Successful Endeavours specialise in Electronics Design and Embedded Software Development, focusing on products that are intended to be Made In Australia. Ray Keefe has developed market leading electronics products in Australia for more than 30 years. This post is Copyright © 2016 Successful Endeavours Pty Ltd.

SEBN – South East Business Networks



South East Business Networks

South East Business Networks

One of the key statistics about the Australian business landscape is that we are last in the world for collaboration. All sorts of collaboration.  If you doubt this, just think about how much political collaboration you see here compared to overseas.


The video above is a series of snippets covering why SEBN is a great idea and the value that I get from being a part of it.


Some related statistics that bring home to me the importance of networking are some OECD statistics that place Australia:


  • last at number 181 for publicly funded research commercialisation,
  • last for academia to industry engagement,
  • number 3 for problem solving,
  • number 13 for Innovation,
  • but number 106 for commercialisation.


If you are wondering where these figures come from, they are based on statistics collected by the OECD and were among the key facts presented at Smart Manufacturing 2016.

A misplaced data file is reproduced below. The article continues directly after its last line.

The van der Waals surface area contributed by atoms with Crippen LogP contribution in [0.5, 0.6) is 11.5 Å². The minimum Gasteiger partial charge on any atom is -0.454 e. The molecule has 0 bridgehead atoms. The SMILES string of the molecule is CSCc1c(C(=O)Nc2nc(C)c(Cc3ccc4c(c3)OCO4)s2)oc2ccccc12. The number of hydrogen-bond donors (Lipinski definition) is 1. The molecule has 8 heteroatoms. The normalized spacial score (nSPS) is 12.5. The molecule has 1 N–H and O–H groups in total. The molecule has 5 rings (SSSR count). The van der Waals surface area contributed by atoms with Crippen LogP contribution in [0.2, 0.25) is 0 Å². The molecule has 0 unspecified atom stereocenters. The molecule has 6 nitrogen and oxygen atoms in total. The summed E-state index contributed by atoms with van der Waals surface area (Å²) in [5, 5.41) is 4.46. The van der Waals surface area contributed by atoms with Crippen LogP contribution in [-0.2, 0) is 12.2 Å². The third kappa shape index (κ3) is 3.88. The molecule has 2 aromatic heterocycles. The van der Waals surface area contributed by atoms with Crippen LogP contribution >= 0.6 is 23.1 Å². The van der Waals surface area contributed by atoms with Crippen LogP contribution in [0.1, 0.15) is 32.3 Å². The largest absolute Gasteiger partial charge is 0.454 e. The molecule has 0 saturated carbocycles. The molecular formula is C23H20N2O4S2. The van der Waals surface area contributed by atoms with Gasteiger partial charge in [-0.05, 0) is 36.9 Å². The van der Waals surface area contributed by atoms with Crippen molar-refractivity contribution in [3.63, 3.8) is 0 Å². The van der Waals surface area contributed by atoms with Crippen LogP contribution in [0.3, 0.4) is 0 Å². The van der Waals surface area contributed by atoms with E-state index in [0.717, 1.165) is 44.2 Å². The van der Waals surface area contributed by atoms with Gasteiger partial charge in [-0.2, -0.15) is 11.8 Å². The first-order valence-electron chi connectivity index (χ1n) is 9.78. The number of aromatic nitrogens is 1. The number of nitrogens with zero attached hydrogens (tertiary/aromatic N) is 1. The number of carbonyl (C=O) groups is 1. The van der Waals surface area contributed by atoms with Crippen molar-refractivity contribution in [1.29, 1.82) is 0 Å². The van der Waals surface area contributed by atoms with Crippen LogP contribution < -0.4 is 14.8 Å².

So it isn’t our innovation or problem solving that is the issue. It is commercialisation and a key part of this is collaboration which we are measurably worst at.


One of the solutions is to get business leaders to actually get to know each other and learn from each other. This builds familiarity and trust and can break down the barriers we seem to naturally have here when it comes to collaboration. This is one of the key objectives of SEBN which stands for the South East Business Networks.


I have been attending SEBN sessions for the past six years and it has helped me grow as a business leader.


What is it you do to grow your ability to do business better?


Successful Endeavours specialise in Electronics Design and Embedded Software Development. Ray Keefe has developed market leading electronics products in Australia for more than 30 years. This post is Copyright © 2016 Successful Endeavours Pty Ltd.